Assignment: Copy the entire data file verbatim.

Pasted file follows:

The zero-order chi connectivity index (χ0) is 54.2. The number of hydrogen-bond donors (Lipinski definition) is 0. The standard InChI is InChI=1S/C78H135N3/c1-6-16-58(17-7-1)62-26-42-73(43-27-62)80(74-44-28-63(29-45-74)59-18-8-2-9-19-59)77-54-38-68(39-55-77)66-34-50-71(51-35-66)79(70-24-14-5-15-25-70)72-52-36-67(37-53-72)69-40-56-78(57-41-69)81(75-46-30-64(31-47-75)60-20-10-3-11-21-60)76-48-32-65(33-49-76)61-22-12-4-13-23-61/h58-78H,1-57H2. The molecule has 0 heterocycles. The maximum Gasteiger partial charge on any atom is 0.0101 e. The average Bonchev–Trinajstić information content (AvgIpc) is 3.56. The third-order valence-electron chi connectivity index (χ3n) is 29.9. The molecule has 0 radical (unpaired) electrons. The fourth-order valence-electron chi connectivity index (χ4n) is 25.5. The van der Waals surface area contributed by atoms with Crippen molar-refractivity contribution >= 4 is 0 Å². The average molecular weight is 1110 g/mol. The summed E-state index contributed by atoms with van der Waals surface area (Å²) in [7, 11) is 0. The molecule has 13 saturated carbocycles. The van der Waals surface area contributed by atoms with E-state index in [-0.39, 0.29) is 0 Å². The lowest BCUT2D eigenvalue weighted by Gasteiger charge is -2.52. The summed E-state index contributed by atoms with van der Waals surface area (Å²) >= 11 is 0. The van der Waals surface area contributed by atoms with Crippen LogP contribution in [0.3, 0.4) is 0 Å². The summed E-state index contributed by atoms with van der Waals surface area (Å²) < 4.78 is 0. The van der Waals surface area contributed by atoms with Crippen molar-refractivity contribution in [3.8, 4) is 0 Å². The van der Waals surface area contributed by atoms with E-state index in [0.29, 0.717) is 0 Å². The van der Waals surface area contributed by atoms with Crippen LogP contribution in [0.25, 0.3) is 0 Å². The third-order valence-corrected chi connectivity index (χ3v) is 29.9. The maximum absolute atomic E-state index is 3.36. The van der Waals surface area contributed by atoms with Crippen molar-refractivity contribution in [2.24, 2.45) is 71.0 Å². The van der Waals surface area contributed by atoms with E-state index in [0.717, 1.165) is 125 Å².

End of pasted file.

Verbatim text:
The zero-order chi connectivity index (χ0) is 54.2. The number of hydrogen-bond donors (Lipinski definition) is 0. The standard InChI is InChI=1S/C78H135N3/c1-6-16-58(17-7-1)62-26-42-73(43-27-62)80(74-44-28-63(29-45-74)59-18-8-2-9-19-59)77-54-38-68(39-55-77)66-34-50-71(51-35-66)79(70-24-14-5-15-25-70)72-52-36-67(37-53-72)69-40-56-78(57-41-69)81(75-46-30-64(31-47-75)60-20-10-3-11-21-60)76-48-32-65(33-49-76)61-22-12-4-13-23-61/h58-78H,1-57H2. The molecule has 0 heterocycles. The maximum Gasteiger partial charge on any atom is 0.0101 e. The average Bonchev–Trinajstić information content (AvgIpc) is 3.56. The third-order valence-electron chi connectivity index (χ3n) is 29.9. The molecule has 0 radical (unpaired) electrons. The fourth-order valence-electron chi connectivity index (χ4n) is 25.5. The van der Waals surface area contributed by atoms with Crippen molar-refractivity contribution >= 4 is 0 Å². The average molecular weight is 1110 g/mol. The summed E-state index contributed by atoms with van der Waals surface area (Å²) in [7, 11) is 0. The molecule has 13 saturated carbocycles. The van der Waals surface area contributed by atoms with E-state index in [-0.39, 0.29) is 0 Å². The lowest BCUT2D eigenvalue weighted by Gasteiger charge is -2.52. The summed E-state index contributed by atoms with van der Waals surface area (Å²) >= 11 is 0. The van der Waals surface area contributed by atoms with Crippen LogP contribution in [0.3, 0.4) is 0 Å². The summed E-state index contributed by atoms with van der Waals surface area (Å²) < 4.78 is 0. The van der Waals surface area contributed by atoms with Crippen molar-refractivity contribution in [3.8, 4) is 0 Å². The van der Waals surface area contributed by atoms with E-state index in [0.29, 0.717) is 0 Å². The van der Waals surface area contributed by atoms with Crippen LogP contribution in [0.25, 0.3) is 0 Å². The third-order valence-corrected chi connectivity index (χ3v) is 29.9. The maximum absolute atomic E-state index is 3.36. The van der Waals surface area contributed by atoms with Crippen molar-refractivity contribution in [2.24, 2.45) is 71.0 Å². The van der Waals surface area contributed by atoms with E-state index in [0.717, 1.165) is 125 Å².